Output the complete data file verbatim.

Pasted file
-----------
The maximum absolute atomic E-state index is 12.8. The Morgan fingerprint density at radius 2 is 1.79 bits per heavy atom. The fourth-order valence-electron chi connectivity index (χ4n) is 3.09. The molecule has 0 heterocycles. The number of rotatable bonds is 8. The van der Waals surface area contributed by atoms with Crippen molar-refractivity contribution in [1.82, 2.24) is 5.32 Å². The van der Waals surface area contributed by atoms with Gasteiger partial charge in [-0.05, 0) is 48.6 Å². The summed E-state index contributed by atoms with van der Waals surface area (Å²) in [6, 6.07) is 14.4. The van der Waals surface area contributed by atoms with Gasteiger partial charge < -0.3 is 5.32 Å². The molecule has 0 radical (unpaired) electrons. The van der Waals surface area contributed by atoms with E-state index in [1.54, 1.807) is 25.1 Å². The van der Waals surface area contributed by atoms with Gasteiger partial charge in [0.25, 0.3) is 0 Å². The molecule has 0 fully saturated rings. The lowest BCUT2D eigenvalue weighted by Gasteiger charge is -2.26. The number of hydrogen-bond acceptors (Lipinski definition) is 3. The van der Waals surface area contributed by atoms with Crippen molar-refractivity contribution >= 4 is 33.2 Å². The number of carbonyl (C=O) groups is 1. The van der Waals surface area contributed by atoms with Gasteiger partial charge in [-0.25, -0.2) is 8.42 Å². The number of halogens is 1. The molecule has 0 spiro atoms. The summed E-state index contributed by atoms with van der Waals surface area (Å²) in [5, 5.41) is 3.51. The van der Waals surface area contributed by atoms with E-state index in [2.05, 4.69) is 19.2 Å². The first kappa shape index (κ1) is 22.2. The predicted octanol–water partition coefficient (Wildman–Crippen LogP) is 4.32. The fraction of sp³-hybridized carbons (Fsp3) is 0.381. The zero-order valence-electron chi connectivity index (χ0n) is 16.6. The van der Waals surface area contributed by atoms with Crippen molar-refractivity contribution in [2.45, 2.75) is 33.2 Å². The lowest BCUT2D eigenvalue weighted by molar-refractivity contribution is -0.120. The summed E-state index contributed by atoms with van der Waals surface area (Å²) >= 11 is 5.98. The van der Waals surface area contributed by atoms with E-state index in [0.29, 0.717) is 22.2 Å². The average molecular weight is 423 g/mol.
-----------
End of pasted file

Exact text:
The maximum absolute atomic E-state index is 12.8. The Morgan fingerprint density at radius 2 is 1.79 bits per heavy atom. The fourth-order valence-electron chi connectivity index (χ4n) is 3.09. The molecule has 0 heterocycles. The number of rotatable bonds is 8. The van der Waals surface area contributed by atoms with Crippen molar-refractivity contribution in [1.82, 2.24) is 5.32 Å². The van der Waals surface area contributed by atoms with Gasteiger partial charge in [-0.05, 0) is 48.6 Å². The summed E-state index contributed by atoms with van der Waals surface area (Å²) in [6, 6.07) is 14.4. The van der Waals surface area contributed by atoms with Gasteiger partial charge < -0.3 is 5.32 Å². The molecule has 0 radical (unpaired) electrons. The van der Waals surface area contributed by atoms with E-state index in [1.54, 1.807) is 25.1 Å². The van der Waals surface area contributed by atoms with Gasteiger partial charge in [0.25, 0.3) is 0 Å². The molecule has 0 fully saturated rings. The lowest BCUT2D eigenvalue weighted by Gasteiger charge is -2.26. The number of hydrogen-bond acceptors (Lipinski definition) is 3. The van der Waals surface area contributed by atoms with Crippen molar-refractivity contribution >= 4 is 33.2 Å². The number of carbonyl (C=O) groups is 1. The van der Waals surface area contributed by atoms with Gasteiger partial charge in [-0.25, -0.2) is 8.42 Å². The number of halogens is 1. The molecule has 0 spiro atoms. The summed E-state index contributed by atoms with van der Waals surface area (Å²) in [5, 5.41) is 3.51. The van der Waals surface area contributed by atoms with E-state index in [2.05, 4.69) is 19.2 Å². The first kappa shape index (κ1) is 22.2. The predicted octanol–water partition coefficient (Wildman–Crippen LogP) is 4.32. The fraction of sp³-hybridized carbons (Fsp3) is 0.381. The zero-order valence-electron chi connectivity index (χ0n) is 16.6. The van der Waals surface area contributed by atoms with Crippen molar-refractivity contribution in [2.45, 2.75) is 33.2 Å². The lowest BCUT2D eigenvalue weighted by molar-refractivity contribution is -0.120. The summed E-state index contributed by atoms with van der Waals surface area (Å²) >= 11 is 5.98. The van der Waals surface area contributed by atoms with E-state index in [0.29, 0.717) is 22.2 Å². The average molecular weight is 423 g/mol.